Dear Johanna

My darling little niece. At three and a half years old, you will not understand most of this letter. That is okay. You do not understand most of the things that are said to you anyway. And even when you do, you do a terribly good job at pretending that you don’t. You will probably continue to do this for sometime. I still get away with it myself every once in a while.

I know that right now you are the center of your world. I am quite often the center of mine as well, and so we can relate to each other on that point, even though you do not yet know what it means to relate to someone. As the center of your world, you probably think that everyone else is here only to love you, that they should pay attention to you and stop what they’re doing whenever you want to sing, dance, or ask one of the 10,000 questions you pose in a week. But there will come a day, Johanna, when you will wonder if anyone wants to pay attention to you. You will wonder if you deserve to be watched, heard, or answered. Your parents will try to keep you from doubting yourself, but it will happen anyway.

I need you to know, little girl, that you are precious to me. You have done nothing to earn or deserve a special place in my heart, but you have it anyway. Because you are you and that is reason enough. Unearned love is the best kind of love because nothing you do will make it go away. Nothing. Growing up in the church you will hear many people tell you that you are a child of God. You will kind of know what that means, but not really, not until you are old enough to love a child yourself. It will be different then. It will make more sense. God will make more sense and when you are older and wiser and able to love a child you will remember what it was like to be one yourself. You will relearn what it means to trust and have faith.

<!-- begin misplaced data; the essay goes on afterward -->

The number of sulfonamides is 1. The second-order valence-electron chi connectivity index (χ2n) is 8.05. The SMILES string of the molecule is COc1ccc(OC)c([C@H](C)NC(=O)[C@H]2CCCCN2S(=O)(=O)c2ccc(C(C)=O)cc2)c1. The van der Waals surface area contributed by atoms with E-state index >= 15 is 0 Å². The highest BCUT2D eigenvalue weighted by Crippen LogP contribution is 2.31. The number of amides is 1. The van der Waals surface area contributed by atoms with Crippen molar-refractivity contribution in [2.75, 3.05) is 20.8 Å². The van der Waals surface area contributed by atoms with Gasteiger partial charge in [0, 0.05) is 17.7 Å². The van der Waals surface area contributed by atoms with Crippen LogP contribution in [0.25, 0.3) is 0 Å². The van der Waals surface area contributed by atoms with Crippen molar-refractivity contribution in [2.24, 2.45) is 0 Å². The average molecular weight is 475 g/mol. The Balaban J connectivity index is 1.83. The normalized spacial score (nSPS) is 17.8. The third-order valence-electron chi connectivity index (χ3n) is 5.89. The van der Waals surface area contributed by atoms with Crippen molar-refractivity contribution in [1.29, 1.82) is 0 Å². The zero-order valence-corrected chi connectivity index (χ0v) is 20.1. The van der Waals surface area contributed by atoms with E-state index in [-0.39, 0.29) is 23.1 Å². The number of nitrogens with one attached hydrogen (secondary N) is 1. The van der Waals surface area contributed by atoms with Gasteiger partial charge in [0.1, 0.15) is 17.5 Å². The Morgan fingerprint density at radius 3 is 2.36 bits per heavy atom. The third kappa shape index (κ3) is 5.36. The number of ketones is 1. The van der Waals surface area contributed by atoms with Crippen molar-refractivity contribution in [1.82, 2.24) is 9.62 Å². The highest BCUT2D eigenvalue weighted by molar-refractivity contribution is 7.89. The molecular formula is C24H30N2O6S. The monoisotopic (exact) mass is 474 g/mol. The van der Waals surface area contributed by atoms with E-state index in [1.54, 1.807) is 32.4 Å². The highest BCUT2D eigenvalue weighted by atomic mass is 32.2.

There are days, Johanna Ruth, that you speak to my spirit. You remind me that a part of me is still three years old, even though the rest of me is halfway past 27. I like that about you. I like the way you ask for me when we’re all skyping at the same time and my face disappears from the screen. I like the way you wave at me with your feet through the iPad and I wave back with mine from 2000 miles away. I like that you dance for yourself and for others. That you sing without realizing when you’re an octave too high or you don’t know the words. I like that make up your own. Sometimes they are better.

Someday Johanna, someone will hurt you. I am already angry with them because of this, but I know that it will happen. It may even need to happen because you have hurt them first. Other times it will come without cause. I hope, Johanna, that you will learn from this. That the hurting and pain will not make you stronger (goodness knows you are strong enough already), but that it will make you weaker, that it will keep tender the heart that you fight so hard to protect, to hide, to keep to yourself. It is what we do when we want to be loved and begin to believe that we do not deserve it, begin to believe that love must be earned.

So I am telling you now, that you are enough. You are not perfect, but you are worthy of love. And you are a gift. Your life and excitement, your personality and spirit, they are treasures to me. We are alike, you and I, more than you could know. And that likeness itself is something I love.

As you work and you play, inventing stories and making cookies, reading books and tending to your babies, I hope that you feel safe. I hope that you feel seen. I hope that you feel loved. And I hope that you are becoming the kind of girl who will be a good friend to the children I don’t yet have. They will need someone like you to write the scripts for the plays, to tell them where to stand and what to say, to show them how to do it.

Until I see you again (and I hope that is soon), know that I love you just for being you.

Yours always,
Auntie Amanda

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